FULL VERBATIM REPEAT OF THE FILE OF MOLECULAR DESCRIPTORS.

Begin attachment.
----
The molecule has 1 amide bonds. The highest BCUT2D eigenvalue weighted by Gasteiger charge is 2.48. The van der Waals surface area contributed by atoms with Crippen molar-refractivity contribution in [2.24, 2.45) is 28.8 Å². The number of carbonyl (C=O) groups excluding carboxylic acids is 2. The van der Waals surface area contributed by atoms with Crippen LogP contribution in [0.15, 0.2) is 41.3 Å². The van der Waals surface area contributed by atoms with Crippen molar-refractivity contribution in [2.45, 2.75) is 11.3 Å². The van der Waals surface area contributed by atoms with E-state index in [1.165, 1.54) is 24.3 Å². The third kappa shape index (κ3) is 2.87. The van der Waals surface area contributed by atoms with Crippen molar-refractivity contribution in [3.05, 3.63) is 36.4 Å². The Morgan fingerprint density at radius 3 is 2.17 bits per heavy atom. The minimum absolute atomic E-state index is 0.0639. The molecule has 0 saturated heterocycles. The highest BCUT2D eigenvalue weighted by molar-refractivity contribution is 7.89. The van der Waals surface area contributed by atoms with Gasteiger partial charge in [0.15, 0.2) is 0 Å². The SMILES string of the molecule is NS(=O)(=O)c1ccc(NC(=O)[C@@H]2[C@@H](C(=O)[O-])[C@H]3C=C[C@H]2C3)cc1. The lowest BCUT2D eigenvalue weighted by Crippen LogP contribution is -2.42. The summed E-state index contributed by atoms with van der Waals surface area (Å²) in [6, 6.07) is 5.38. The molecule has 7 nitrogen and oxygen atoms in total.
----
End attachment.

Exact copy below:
The molecule has 1 amide bonds. The highest BCUT2D eigenvalue weighted by Gasteiger charge is 2.48. The van der Waals surface area contributed by atoms with Crippen molar-refractivity contribution in [2.24, 2.45) is 28.8 Å². The number of carbonyl (C=O) groups excluding carboxylic acids is 2. The van der Waals surface area contributed by atoms with Crippen LogP contribution in [0.15, 0.2) is 41.3 Å². The van der Waals surface area contributed by atoms with Crippen molar-refractivity contribution in [2.45, 2.75) is 11.3 Å². The van der Waals surface area contributed by atoms with E-state index in [1.165, 1.54) is 24.3 Å². The third kappa shape index (κ3) is 2.87. The van der Waals surface area contributed by atoms with Crippen molar-refractivity contribution in [3.05, 3.63) is 36.4 Å². The Morgan fingerprint density at radius 3 is 2.17 bits per heavy atom. The minimum absolute atomic E-state index is 0.0639. The molecule has 0 saturated heterocycles. The highest BCUT2D eigenvalue weighted by molar-refractivity contribution is 7.89. The van der Waals surface area contributed by atoms with Gasteiger partial charge in [0.15, 0.2) is 0 Å². The SMILES string of the molecule is NS(=O)(=O)c1ccc(NC(=O)[C@@H]2[C@@H](C(=O)[O-])[C@H]3C=C[C@H]2C3)cc1. The lowest BCUT2D eigenvalue weighted by Crippen LogP contribution is -2.42. The summed E-state index contributed by atoms with van der Waals surface area (Å²) in [6, 6.07) is 5.38. The molecule has 7 nitrogen and oxygen atoms in total.